Di madre l’amor

Di madre l’amor 18th century motherhood, childhood and the artistic collaboration of G. F. Handel and singer Margherita Durastanti In her in-depth and impressive study of the operas of George Frideric Handel, Silke Leopold dedicates his mothers on stage a whole sub chapter and analyses his only aria in which a mother expresses feelings of […]

Read more "Di madre l’amor"

Konzept zum Film „Amalie“

© Anita Sikora Die wie folgt vorgestellte Handlung basiert auf Tatsachen (Zeiten und Orte), enthält aber natürlich überwiegend fiktionale Elemente, die aber plausibel erscheinen. Amalie Eberlin, Tochter des Komponisten Daniel Eberlin, war Hofdame/Kammerjungfer der Anna Maria von Sachsen-Weißenfels, und es ist wahrscheinlich, aber (noch) nicht erwiesen, dass sie diese Rolle schon um die Zeit um […]

Read more "Konzept zum Film „Amalie“"

Jephtha’s daughter…

She entered my life about 10 years ago, by stepping out of the first play by a women that made it on stage: in Aphra Behn’s play “The Rover” (1677) the heroine Helena, a young lady from Naples, disguised as a gypsy, has a very witty discussion with the English seafarer, Willmore, the Rover. When […]

Read more "Jephtha’s daughter…"

Aphra Behn

Aphra Behn (1640?-1689) was a 17th-century writer who challenged expectations of women at the time by writing plays, poetry and novels for profit.  Her most famous texts include The Rover, Oroonoko, and The Fair Jilt.   Some of her writing was notorious for its sexual themes, but she also got into trouble for writing about politics, a…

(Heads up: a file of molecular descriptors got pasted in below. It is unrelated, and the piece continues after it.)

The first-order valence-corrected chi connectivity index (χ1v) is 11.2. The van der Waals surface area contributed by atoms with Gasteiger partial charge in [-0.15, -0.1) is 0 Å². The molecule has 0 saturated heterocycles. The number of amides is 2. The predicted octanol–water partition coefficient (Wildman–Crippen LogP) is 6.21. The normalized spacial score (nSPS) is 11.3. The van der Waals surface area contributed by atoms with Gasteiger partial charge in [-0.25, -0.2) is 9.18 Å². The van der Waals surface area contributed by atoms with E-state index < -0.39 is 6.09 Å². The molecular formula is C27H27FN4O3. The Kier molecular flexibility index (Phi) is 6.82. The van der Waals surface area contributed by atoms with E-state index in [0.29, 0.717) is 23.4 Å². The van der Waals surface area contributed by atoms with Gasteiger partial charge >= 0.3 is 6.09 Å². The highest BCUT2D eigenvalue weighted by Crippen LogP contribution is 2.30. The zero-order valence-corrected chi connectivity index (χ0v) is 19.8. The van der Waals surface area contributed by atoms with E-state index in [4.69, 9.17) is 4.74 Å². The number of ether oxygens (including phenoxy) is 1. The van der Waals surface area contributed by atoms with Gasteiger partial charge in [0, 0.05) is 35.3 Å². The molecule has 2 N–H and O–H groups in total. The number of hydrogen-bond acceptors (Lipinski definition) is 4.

Read more "Aphra Behn"

Inexplicable Dumb-Shows & Noise? Languages of Emotion in Early Opera

Originally posted on Andrew Lawrence-King:
These representations in music, a spectacle truly of princes and moreover most pleasing to all, as that in which is united every noble delight, such as the invention and disposition of the tale; sententiousness, style, sweetness of rhyme; art of music, concertos of voices and instruments, exquisiteness of song; grace of dance…

Read more "Inexplicable Dumb-Shows & Noise? Languages of Emotion in Early Opera"